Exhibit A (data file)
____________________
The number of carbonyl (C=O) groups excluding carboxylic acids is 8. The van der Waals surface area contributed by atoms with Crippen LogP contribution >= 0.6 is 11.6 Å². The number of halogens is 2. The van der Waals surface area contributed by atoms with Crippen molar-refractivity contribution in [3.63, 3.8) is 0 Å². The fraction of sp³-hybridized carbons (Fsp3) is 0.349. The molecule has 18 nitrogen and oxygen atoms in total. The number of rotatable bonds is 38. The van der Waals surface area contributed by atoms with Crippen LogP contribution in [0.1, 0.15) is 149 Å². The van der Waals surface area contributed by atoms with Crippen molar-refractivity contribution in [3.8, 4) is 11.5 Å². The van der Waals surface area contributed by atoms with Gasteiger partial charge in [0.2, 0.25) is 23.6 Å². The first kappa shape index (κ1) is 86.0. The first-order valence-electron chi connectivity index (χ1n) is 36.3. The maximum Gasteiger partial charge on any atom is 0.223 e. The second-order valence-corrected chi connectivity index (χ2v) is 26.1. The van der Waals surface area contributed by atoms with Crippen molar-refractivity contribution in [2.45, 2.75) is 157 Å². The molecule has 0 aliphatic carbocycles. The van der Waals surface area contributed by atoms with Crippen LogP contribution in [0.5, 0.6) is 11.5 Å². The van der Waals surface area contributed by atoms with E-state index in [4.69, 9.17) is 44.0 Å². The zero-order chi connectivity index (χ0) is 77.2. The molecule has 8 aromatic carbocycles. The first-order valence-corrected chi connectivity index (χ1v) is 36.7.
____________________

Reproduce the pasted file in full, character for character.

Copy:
The number of carbonyl (C=O) groups excluding carboxylic acids is 8. The van der Waals surface area contributed by atoms with Crippen LogP contribution >= 0.6 is 11.6 Å². The number of halogens is 2. The van der Waals surface area contributed by atoms with Crippen molar-refractivity contribution in [3.63, 3.8) is 0 Å². The fraction of sp³-hybridized carbons (Fsp3) is 0.349. The molecule has 18 nitrogen and oxygen atoms in total. The number of rotatable bonds is 38. The van der Waals surface area contributed by atoms with Crippen LogP contribution in [0.1, 0.15) is 149 Å². The van der Waals surface area contributed by atoms with Crippen molar-refractivity contribution in [3.8, 4) is 11.5 Å². The van der Waals surface area contributed by atoms with Gasteiger partial charge in [0.2, 0.25) is 23.6 Å². The first kappa shape index (κ1) is 86.0. The first-order valence-electron chi connectivity index (χ1n) is 36.3. The maximum Gasteiger partial charge on any atom is 0.223 e. The second-order valence-corrected chi connectivity index (χ2v) is 26.1. The van der Waals surface area contributed by atoms with Crippen molar-refractivity contribution in [2.45, 2.75) is 157 Å². The molecule has 0 aliphatic carbocycles. The van der Waals surface area contributed by atoms with Crippen LogP contribution in [0.5, 0.6) is 11.5 Å². The van der Waals surface area contributed by atoms with E-state index in [4.69, 9.17) is 44.0 Å². The zero-order chi connectivity index (χ0) is 77.2. The molecule has 8 aromatic carbocycles. The first-order valence-corrected chi connectivity index (χ1v) is 36.7.